One of the great challenges facing the sustainable society is energy storage. We may one day have sufficient capacity from solar and wind energy, but renewable energy can be more efficiently fed into the electricity grid if there is a way to store it on a large scale and enable smooth production variations.
This week, the École Polytechnique Fédérale de Lausanne (EPFL) announced a possible solution for both clean hydrogen production and large-scale energy storage. It involves a modification of one of the liquids in the tanks of the so-called redox flow battery.
We spoke to Hubert Girault, professor of analytical and physical electrochemistry at EPFL and the man behind the new development. Girault is also involved with the Swiss H2Valais, a technology company working on a hydrogen infrastructure for mobility in Switzerland.
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To start with, what is a redox flow battery?
Redox flow batteries consist of two tanks separated by an electrochemical cell. Two highly conductive electrolyte fluids – one on the positive side, one on the negative side – circulate through the tanks and past the cell to initiate a chemical reaction in which electrons are exchanged. The negolyte and posolyte solutions are separated by a membrane. These batteries store energy in an electrochemical form.
How do they differ from the common lithium-ion batteries?
The lithium ion battery also stores energy in an electrochemical form, but inside the electrode of its own structure. One of the disadvantages of lithium-ion batteries is that these types of batteries are subject to chemical decay and therefore their capacity dissipates over time.
Redox flow batteries have a much longer lifespan and are very flexible. The larger the tanks, the greater the capacity. Of course, such batteries are not intended for home use. To get an idea, in our test set-up in Matigny, the volume of each tank is over 10 cubic meters.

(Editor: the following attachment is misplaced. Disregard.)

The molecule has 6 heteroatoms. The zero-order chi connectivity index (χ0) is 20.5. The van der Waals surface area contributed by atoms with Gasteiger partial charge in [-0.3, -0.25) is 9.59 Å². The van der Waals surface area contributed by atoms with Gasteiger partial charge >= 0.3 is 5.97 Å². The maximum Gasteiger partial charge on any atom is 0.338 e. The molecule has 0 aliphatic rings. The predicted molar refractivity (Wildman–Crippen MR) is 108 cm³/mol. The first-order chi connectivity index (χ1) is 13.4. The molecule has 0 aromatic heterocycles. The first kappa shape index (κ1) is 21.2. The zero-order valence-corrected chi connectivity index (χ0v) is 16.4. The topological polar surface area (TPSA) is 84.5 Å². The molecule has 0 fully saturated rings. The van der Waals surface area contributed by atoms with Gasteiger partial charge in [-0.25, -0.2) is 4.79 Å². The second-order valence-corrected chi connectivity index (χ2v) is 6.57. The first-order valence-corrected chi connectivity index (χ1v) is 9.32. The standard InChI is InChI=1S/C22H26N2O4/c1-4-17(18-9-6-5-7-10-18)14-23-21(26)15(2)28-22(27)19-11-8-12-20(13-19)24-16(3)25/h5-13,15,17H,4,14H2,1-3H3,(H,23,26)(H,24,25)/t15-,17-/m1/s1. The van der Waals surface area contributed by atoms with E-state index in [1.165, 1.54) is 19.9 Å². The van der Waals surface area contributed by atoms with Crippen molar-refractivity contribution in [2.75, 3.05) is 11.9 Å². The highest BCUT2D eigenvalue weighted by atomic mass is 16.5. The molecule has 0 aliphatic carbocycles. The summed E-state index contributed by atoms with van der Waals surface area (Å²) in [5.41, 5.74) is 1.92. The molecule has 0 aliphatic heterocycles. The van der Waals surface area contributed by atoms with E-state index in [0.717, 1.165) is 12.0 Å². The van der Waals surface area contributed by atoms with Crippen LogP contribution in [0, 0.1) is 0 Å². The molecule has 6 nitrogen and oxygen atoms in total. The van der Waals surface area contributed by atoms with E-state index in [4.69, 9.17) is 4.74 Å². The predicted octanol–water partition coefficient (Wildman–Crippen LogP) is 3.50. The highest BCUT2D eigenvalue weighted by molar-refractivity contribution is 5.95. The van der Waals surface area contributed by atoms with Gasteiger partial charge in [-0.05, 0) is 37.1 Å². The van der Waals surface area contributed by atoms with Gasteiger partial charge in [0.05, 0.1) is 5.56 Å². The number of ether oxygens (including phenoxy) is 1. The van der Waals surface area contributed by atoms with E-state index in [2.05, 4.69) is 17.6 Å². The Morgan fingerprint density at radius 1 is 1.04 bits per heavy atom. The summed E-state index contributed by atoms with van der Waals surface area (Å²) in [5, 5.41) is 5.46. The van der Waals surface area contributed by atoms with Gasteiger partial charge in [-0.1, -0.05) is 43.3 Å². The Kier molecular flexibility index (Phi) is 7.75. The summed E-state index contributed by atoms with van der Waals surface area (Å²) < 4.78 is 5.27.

In any case, the redox flow battery is not new. What is your breakthrough?
The most common solutions of redox flow batteries use vanadium. There are as many as 30 companies developing vanadium flow batteries worldwide. Our contribution is that we have changed one of the solutions of the vanadium battery without altering the structure. The negolyte contains vanadium salt in sulfuric acid. But in the posolyte, we have a mixture of manganese and vanadium salt in sulfuric acid.
What is the advantage?
One advantage is that manganese is the 12th most abundant element in the earth’s crust and is less problematic to mine than, say, lithium. The use of manganese in the posolyte should reduce the price of the battery compared to that of an all-vanadium battery.
Conventional redox batteries can no longer store energy when fully charged. In our system, however, once the battery is fully charged, it can discharge liquid into external reactors. These in turn generate hydrogen, which can be stored and used later on, freeing up storage space within the battery.
Is hydrogen the future in mobility?
Perhaps not for private transport in Europe. Car drivers generally cover too short a distance for that. Hydrogen does make sense for long-haul and freight transport. With the current hydrogen production solution, you don’t have to store large quantities of hydrogen at the service station. You can produce hydrogen on demand.
Apart from mobility, hydrogen has a future primarily as an energy carrier. Electricity is difficult to transport over very long distances. If the distance to be covered is more than few hundred kilometers, loss then becomes an issue. Hydrogen, however, is a good vector for long distances either via pipelines or transported as liquid hydrogen.
Are there any disadvantages to the manganese vanadium flow battery?
The battery has a relatively high cost and energy density is low. Battery production needs to be industrialised on a large scale in order to lower the cost.
What will happen after this proof to concept?
We now need to design and produce industrial solutions, namely service stations to charge electric and fuel cell electric vehicles. These kinds of service stations cost a few million euros each. To install 1,000 such stations, you are talking about an investment of few billion euros.
Is your invention unique?
You cannot really call it an invention. It is more the result of a development after years of research. There are many ways to design a battery but very few methods to produce hydrogen. At present, our project is the first system able to store electricity and produce hydrogen on demand at the same site.
Read more about redox flow batteries
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